Make sure you discuss with your doctor:

  • how to keep hydrated and protect your milk supply
  • the length of your surgery and if you need to feed or express before your procedure

You should ask your doctor before your surgery about how the surgery could affect your ability to breastfeed your baby.

Questions to ask your doctor before surgery

Write down any questions you or your partner may have. Here are some to consider:

  • Will I be able to breastfeed my baby after surgery?
  • How soon will I be able to breastfeed my baby?
  • What treatments or medicines will I need, and will I be able to breastfeed while taking them?
  • Can I keep breastfeeding on the other breast?

How will I know if my baby is getting enough milk?

There are signs that your baby is getting enough milk, such as:

  • your baby has plenty of pale yellow, heavy and wet nappies
  • your newborn baby has at least one bowel movement every day
  • your baby is gaining weight (after some expected weight loss soon after birth)
  • your baby has bright eyes, a moist mouth and good colour

If you are worried your baby is not getting enough milk you should speak to your doctor, lactation consultant, or a child and family health nurse.

Resources and support

More information on breastfeeding after surgery is available:

Do you prefer to read in languages other than English?

Australian Breastfeeding Association has breastfeeding booklets in other languages that you can buy.

If you need an interpreter, call Translating and Interpreting Service (TIS) on 131 450.

Looking for information for Aboriginal and/or Torres Strait Islander people?

Australian Breastfeeding Association has resources for Aboriginal and Torres Strait islander families.

Speak to a maternal child health nurse

Call Pregnancy, Birth and Baby to speak to a maternal child health nurse on 1800 882 436 or video call. Available 7am to midnight (AET), 7 days a week.

Learn more here about the development and quality assurance of healthdirect content.

Last reviewed: March 2024

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Need more information?

Breastfeeding after breast surgery | Australian Breastfeeding Association

Most mums who have had breast surgery can breastfeed, at least to some extent. Find out more

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Breastfeeding and anaesthesia | Australian Breastfeeding Association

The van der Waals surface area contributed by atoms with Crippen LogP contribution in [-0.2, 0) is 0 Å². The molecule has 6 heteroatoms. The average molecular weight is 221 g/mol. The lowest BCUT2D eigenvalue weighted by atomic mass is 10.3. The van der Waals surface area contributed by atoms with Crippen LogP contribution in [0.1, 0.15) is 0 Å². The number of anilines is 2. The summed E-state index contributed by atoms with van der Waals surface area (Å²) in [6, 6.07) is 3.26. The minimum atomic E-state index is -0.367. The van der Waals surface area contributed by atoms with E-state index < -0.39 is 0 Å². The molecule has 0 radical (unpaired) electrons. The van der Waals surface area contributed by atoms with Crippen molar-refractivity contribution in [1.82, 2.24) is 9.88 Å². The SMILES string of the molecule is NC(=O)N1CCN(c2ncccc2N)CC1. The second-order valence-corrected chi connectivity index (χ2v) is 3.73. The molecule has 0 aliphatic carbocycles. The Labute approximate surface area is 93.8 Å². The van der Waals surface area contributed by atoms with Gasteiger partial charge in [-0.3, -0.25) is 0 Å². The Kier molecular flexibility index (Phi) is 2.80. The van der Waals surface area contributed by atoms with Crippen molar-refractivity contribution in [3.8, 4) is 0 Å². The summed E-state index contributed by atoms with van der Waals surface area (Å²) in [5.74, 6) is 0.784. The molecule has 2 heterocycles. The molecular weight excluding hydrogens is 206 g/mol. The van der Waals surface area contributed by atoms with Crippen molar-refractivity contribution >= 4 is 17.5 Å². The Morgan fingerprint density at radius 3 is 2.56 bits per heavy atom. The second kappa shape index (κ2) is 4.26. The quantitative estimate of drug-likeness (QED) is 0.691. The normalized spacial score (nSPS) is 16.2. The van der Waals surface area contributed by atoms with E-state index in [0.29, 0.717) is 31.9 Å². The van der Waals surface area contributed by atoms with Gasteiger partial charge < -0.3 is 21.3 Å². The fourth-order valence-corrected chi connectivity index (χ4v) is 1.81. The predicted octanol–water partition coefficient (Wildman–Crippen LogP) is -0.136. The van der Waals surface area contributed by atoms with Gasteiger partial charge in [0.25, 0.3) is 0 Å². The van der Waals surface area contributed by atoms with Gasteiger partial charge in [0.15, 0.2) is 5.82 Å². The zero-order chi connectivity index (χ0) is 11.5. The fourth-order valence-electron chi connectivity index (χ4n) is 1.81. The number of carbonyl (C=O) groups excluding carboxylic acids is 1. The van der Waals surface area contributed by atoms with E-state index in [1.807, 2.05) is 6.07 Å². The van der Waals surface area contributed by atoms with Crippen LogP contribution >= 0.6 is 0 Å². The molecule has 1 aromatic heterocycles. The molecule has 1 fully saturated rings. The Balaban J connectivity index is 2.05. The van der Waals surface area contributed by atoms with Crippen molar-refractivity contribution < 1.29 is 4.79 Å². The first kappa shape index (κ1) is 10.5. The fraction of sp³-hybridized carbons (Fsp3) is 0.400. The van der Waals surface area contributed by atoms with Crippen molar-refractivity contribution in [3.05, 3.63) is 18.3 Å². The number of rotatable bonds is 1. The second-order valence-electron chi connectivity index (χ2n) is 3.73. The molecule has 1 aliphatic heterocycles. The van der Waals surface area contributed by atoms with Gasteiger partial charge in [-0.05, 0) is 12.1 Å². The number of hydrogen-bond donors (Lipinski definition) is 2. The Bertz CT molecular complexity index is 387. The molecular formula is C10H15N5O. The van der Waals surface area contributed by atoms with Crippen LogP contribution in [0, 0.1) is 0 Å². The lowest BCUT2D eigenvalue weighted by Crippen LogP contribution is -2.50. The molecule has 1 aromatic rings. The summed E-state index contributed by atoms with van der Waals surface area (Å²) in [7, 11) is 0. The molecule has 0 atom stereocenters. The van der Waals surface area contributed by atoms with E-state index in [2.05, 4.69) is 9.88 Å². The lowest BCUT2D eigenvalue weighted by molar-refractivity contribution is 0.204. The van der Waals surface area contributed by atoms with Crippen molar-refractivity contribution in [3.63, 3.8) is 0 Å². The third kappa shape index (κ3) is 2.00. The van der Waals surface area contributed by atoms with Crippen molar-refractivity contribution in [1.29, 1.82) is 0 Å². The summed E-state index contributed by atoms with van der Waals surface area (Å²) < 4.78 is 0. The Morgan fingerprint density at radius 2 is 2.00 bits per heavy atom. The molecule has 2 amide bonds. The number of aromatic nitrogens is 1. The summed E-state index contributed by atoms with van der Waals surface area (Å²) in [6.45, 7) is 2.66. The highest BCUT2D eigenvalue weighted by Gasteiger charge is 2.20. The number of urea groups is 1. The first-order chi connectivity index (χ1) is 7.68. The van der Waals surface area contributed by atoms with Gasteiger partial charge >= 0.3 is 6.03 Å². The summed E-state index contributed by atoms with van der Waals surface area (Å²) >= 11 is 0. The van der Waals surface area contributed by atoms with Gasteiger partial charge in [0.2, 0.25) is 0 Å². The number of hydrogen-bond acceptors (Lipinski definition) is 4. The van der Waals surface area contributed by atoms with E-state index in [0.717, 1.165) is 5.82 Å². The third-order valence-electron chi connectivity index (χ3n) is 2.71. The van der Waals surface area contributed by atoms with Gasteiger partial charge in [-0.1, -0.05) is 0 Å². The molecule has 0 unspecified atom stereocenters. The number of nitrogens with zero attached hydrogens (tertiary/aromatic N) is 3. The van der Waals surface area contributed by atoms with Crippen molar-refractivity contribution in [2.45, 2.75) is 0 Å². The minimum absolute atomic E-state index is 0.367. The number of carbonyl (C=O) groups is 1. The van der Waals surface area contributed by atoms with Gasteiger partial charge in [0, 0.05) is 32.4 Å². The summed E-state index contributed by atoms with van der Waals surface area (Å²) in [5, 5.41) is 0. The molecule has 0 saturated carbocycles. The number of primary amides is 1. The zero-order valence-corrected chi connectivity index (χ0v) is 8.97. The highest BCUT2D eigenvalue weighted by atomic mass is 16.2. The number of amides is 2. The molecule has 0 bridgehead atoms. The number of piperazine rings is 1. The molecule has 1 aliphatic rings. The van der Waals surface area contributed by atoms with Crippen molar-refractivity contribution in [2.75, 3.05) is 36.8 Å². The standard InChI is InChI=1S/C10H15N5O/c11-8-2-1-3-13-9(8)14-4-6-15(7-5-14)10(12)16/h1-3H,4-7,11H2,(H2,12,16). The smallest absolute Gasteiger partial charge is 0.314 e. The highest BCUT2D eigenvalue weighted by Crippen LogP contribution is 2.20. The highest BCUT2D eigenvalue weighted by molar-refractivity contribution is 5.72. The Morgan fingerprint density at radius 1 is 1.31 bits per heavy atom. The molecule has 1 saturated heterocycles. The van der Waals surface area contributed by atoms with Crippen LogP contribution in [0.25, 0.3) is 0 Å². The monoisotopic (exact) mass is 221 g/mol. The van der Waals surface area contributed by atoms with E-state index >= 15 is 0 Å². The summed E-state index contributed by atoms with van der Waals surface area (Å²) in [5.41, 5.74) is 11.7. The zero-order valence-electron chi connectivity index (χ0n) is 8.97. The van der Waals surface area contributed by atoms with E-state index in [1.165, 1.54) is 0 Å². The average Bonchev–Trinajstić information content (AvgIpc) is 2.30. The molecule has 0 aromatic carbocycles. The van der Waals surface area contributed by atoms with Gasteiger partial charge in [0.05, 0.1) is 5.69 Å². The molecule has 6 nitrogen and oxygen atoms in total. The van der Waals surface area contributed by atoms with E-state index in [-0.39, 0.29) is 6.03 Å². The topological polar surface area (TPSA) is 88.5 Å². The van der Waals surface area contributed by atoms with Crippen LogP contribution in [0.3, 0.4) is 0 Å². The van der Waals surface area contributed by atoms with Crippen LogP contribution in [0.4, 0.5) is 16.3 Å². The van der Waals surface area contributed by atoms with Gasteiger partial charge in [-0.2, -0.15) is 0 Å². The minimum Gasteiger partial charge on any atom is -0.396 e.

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If someone in your family needs surgery or hospital care, you may need breastfeeding support.

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A tongue-tie refers to a visually tight/restricted lingual frenum that is causing difficulties in performing certain actions that require the use of the tongue, such as breastfeeding.

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Breast Augmentation (Implants) - Australian Society of Plastic Surgeons

Breast augmentation (Implants), also known as augmentation mammoplasty, can be a cosmetic procedure or a reconstructive procedure.

Read more on Australian Society of Plastic Surgeons website

How to increase breastmilk supply

Read on to learn about some of the causes of low breastmilk supply, what is normal and tips on how to boost your milk production.

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Antenatal expression of colostrum

Colostrum, the first breast milk, is high in antibodies. It can be expressed before you give birth. Learn if expressing colostrum is right for you.

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Bottle feeding your baby

You can use a bottle to feed your baby expressed breast milk or formula if you are unable or choose not to breastfeed.

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Breastfeeding after a caesarean birth | Australian Breastfeeding Association

Yes you can breastfeed after a c-section! Understand your baby’s behaviour and get support.

Read more on Australian Breastfeeding Association website

Recovery after caesarean: first six weeks | Raising Children Network

This guide to recovery after caesarean section has tips for wound care, pain relief, practical help, physical and emotional recovery, and breastfeeding.

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Call us and speak to a Maternal Child Health Nurse for personal advice and guidance.

Need further advice or guidance from our maternal child health nurses?